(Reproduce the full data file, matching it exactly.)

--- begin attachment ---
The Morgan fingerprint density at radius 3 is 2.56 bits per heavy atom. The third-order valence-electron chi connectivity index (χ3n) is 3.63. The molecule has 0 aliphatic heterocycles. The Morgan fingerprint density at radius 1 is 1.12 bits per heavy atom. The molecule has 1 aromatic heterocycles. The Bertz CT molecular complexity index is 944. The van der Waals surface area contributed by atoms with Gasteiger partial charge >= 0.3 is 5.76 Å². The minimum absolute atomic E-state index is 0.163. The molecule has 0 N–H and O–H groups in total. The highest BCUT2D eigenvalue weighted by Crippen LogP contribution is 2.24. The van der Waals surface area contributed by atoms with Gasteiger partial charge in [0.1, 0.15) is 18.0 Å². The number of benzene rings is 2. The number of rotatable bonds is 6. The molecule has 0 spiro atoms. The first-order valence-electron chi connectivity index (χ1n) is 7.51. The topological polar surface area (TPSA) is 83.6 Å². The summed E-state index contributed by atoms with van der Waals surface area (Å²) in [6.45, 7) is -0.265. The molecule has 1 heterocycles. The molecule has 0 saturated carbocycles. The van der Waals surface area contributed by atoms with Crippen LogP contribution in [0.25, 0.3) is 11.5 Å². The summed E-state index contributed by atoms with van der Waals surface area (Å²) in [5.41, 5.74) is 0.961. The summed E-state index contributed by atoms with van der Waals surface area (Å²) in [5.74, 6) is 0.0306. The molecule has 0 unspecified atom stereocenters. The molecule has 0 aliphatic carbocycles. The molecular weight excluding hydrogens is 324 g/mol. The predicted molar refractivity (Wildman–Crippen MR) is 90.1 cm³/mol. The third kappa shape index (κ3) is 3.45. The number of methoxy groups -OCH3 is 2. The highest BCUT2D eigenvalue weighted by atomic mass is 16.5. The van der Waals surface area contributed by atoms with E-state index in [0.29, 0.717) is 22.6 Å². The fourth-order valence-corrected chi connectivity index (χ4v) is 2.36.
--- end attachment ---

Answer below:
The Morgan fingerprint density at radius 3 is 2.56 bits per heavy atom. The third-order valence-electron chi connectivity index (χ3n) is 3.63. The molecule has 0 aliphatic heterocycles. The Morgan fingerprint density at radius 1 is 1.12 bits per heavy atom. The molecule has 1 aromatic heterocycles. The Bertz CT molecular complexity index is 944. The van der Waals surface area contributed by atoms with Gasteiger partial charge >= 0.3 is 5.76 Å². The minimum absolute atomic E-state index is 0.163. The molecule has 0 N–H and O–H groups in total. The highest BCUT2D eigenvalue weighted by Crippen LogP contribution is 2.24. The van der Waals surface area contributed by atoms with Gasteiger partial charge in [0.1, 0.15) is 18.0 Å². The number of benzene rings is 2. The number of rotatable bonds is 6. The molecule has 0 spiro atoms. The first-order valence-electron chi connectivity index (χ1n) is 7.51. The topological polar surface area (TPSA) is 83.6 Å². The summed E-state index contributed by atoms with van der Waals surface area (Å²) in [6.45, 7) is -0.265. The molecule has 1 heterocycles. The molecule has 0 saturated carbocycles. The van der Waals surface area contributed by atoms with Crippen LogP contribution in [0.25, 0.3) is 11.5 Å². The summed E-state index contributed by atoms with van der Waals surface area (Å²) in [5.41, 5.74) is 0.961. The summed E-state index contributed by atoms with van der Waals surface area (Å²) in [5.74, 6) is 0.0306. The molecule has 0 unspecified atom stereocenters. The molecule has 0 aliphatic carbocycles. The molecular weight excluding hydrogens is 324 g/mol. The predicted molar refractivity (Wildman–Crippen MR) is 90.1 cm³/mol. The third kappa shape index (κ3) is 3.45. The number of methoxy groups -OCH3 is 2. The highest BCUT2D eigenvalue weighted by atomic mass is 16.5. The van der Waals surface area contributed by atoms with E-state index in [0.29, 0.717) is 22.6 Å². The fourth-order valence-corrected chi connectivity index (χ4v) is 2.36.